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First Report of Tomato Yellow Leaf Curl Virus Infecting Upland Cotton (Gossypium hirsutum) in Alabama, USA
Sunday, 2022/05/15 | 07:43:14

Autumn McLaughlinBrianna HeilsnisJenny KoebernickKassie ConnerAlana Lynn Jacobson

 

Plant Disease; 2022 Apr 12.;  doi: 10.1094/PDIS-09-20-2041-PDN.

 Figure: Symptom of Tomato Yellow Leaf Curl

Abstract

Cotton (Gossypium hirsutum L.) is used as a non-host of tomato yellow leaf curl virus (TYLCV) (family Geminiviridae, genus Begomovirus) in many studies (Ghanim and Czosnek 2000; Legarrea et al. 2015; Zeidan and Czosnek 1991), but only one reports methods used to determine host-status (Sinisterra et al. 2005), and there is one contradictory report from China stating cotton is a host of TYLCV (Li et al. 2014). In October 2018, cotton was screened for the presence of begomoviruses in Elmore, Escambia and Macon Counties, AL, where infestations of its whitefly vector (Bemisia tabaci Genn.) occurred in August. DNA was extracted from fully expanded leaves from the upper 1/3 of the canopy using a DNeasy® Plant Mini Kit (QIAGEN, Hilden, Germany) and amplified with primers V324/C889 targeting a 575 bp coat protein fragment of begomoviruses (Brown et al. 2001). Five out of 200 cotton samples tested positive, and sequences recovered from three samples revealed 98-99% identity to TYLCV isolates in NCBI (Accession Nos. MT947801-03); sequences from the other two samples were of low quality and inconclusive. These samples were not available for additional tests, therefore, we proceeded to confirm host status using a monopartite clone of TYLCV-Israel (Reyes et al. 2013) reported in the US (Polston et al. 1999). All experiments were conducted in growth chambers with 16:8 light:dark cycle at 25.0℃ and 50% RH. Cotton seedlings (DeltaPine 1646 B2XF) at the 2-3 true leaf stage and tomatoes (Solanum lycopersicum L., var. 'Florida Lanai') at the 4 true leaf stage were agroinoculated at the stem tissue between the apical meristem and the first node (Reyes et al. 2013). Tomato served as a positive control; tomato and cotton mock inoculated with an empty vector were negative controls. A hole-punch was used to collect 4 leaf discs along midveins of the three, uppermost fully expanded leaves. DNA was extracted 28 days after inoculation as described above. A 390 bp segment of the intergenic region of TYLCV-A was amplified using primers PTYIRc287/PTYIRv21 (Nakhla et al., 1993). PCR results from agroinoculated plants confirmed (2/18) cotton plants, (5/5) tomatoes and (0/10) mock inoculated controls were infected with TYLCV. Whitefly transmission to cotton was confirmed using a leaf-disc bioassay for rapid testing (Czosnek et al. 1993). Bemisia tabaci MEAM-1 reared on eggplant (non-host of TYLCV) were placed on agroinoculated TYLCV-infected tomato/span> plants for a 96-h acquisition access period. Cohorts of 10 viruliferous B. tabaci were aspirated into 30mL cups each containing a 2.5cm healthy cotton leaf disc set in plant agar. After a 48-h inoculation access period, adults and their eggs were removed from the leaf discs. Leaf discs were held another 96-h before they were tested for TYLCV using the methods described above. TYLCV-infection was confirmed in (9/20) cotton leaf discs, demonstrating the viral load delivered by whiteflies was high enough to initiate local infection in cotton. No obvious begomovirus symptoms were observed on cotton plants in the field or laboratory. Field collection of samples was prompted by symptoms attributed to cotton leafroll dwarf virus (Avelar et al. 2017). TYLCV infection of cotton does not appear to be of economic importance. Additional information is needed to determine the frequency of infection in the field, specificity of TYLCV isolate x cotton genotype interactions leading to successful infection, and underlying causes of conflicting host-status reports in previously published studies.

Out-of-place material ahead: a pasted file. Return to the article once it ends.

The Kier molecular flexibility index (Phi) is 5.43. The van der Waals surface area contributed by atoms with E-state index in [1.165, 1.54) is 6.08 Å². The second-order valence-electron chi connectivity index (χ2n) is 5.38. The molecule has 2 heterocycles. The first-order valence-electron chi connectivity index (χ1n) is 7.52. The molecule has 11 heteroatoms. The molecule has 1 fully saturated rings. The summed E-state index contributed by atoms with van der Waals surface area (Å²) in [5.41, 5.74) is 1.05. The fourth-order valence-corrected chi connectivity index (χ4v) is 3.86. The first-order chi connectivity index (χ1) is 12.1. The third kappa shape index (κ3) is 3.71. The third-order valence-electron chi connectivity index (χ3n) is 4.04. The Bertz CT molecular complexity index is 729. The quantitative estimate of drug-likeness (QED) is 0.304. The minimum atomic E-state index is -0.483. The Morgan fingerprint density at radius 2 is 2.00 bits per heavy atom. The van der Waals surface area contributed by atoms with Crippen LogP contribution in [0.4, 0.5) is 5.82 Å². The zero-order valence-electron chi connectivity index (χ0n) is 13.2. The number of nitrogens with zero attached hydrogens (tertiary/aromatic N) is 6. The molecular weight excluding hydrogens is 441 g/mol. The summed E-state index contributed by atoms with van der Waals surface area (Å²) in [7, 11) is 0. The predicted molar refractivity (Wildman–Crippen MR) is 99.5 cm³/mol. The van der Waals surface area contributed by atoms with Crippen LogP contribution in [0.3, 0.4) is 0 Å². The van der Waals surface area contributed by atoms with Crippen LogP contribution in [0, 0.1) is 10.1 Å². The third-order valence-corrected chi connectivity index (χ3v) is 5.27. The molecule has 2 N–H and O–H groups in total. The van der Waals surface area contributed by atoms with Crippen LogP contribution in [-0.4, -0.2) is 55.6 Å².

See: https://pubmed.ncbi.nlm.nih.gov/35412338/

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